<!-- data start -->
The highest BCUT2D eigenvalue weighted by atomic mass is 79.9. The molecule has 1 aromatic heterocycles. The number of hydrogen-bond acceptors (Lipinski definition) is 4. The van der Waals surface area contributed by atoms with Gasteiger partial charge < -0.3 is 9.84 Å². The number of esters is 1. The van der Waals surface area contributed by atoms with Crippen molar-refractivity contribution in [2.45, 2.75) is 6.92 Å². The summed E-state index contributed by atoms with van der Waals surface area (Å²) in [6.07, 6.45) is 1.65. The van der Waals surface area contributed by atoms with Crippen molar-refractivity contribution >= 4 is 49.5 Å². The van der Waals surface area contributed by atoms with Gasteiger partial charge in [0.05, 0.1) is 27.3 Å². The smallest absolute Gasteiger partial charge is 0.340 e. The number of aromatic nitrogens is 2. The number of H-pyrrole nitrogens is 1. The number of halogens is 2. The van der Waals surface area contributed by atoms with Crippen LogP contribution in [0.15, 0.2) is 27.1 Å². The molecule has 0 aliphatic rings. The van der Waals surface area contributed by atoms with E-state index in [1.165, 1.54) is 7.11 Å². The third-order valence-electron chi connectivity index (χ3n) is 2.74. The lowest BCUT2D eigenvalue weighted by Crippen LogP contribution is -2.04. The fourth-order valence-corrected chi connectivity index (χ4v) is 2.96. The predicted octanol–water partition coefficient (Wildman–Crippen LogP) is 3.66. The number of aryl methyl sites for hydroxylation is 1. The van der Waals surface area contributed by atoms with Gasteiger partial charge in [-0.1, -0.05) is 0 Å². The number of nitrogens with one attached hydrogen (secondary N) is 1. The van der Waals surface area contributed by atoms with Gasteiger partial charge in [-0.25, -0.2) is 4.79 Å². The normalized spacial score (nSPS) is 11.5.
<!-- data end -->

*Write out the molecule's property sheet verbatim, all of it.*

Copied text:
The highest BCUT2D eigenvalue weighted by atomic mass is 79.9. The molecule has 1 aromatic heterocycles. The number of hydrogen-bond acceptors (Lipinski definition) is 4. The van der Waals surface area contributed by atoms with Gasteiger partial charge < -0.3 is 9.84 Å². The number of esters is 1. The van der Waals surface area contributed by atoms with Crippen molar-refractivity contribution in [2.45, 2.75) is 6.92 Å². The summed E-state index contributed by atoms with van der Waals surface area (Å²) in [6.07, 6.45) is 1.65. The van der Waals surface area contributed by atoms with Crippen molar-refractivity contribution >= 4 is 49.5 Å². The van der Waals surface area contributed by atoms with Gasteiger partial charge in [0.05, 0.1) is 27.3 Å². The smallest absolute Gasteiger partial charge is 0.340 e. The number of aromatic nitrogens is 2. The number of H-pyrrole nitrogens is 1. The number of halogens is 2. The van der Waals surface area contributed by atoms with Crippen LogP contribution in [0.15, 0.2) is 27.1 Å². The molecule has 0 aliphatic rings. The van der Waals surface area contributed by atoms with E-state index in [1.165, 1.54) is 7.11 Å². The third-order valence-electron chi connectivity index (χ3n) is 2.74. The lowest BCUT2D eigenvalue weighted by Crippen LogP contribution is -2.04. The fourth-order valence-corrected chi connectivity index (χ4v) is 2.96. The predicted octanol–water partition coefficient (Wildman–Crippen LogP) is 3.66. The number of aryl methyl sites for hydroxylation is 1. The van der Waals surface area contributed by atoms with Gasteiger partial charge in [-0.1, -0.05) is 0 Å². The number of nitrogens with one attached hydrogen (secondary N) is 1. The van der Waals surface area contributed by atoms with Gasteiger partial charge in [-0.25, -0.2) is 4.79 Å². The normalized spacial score (nSPS) is 11.5.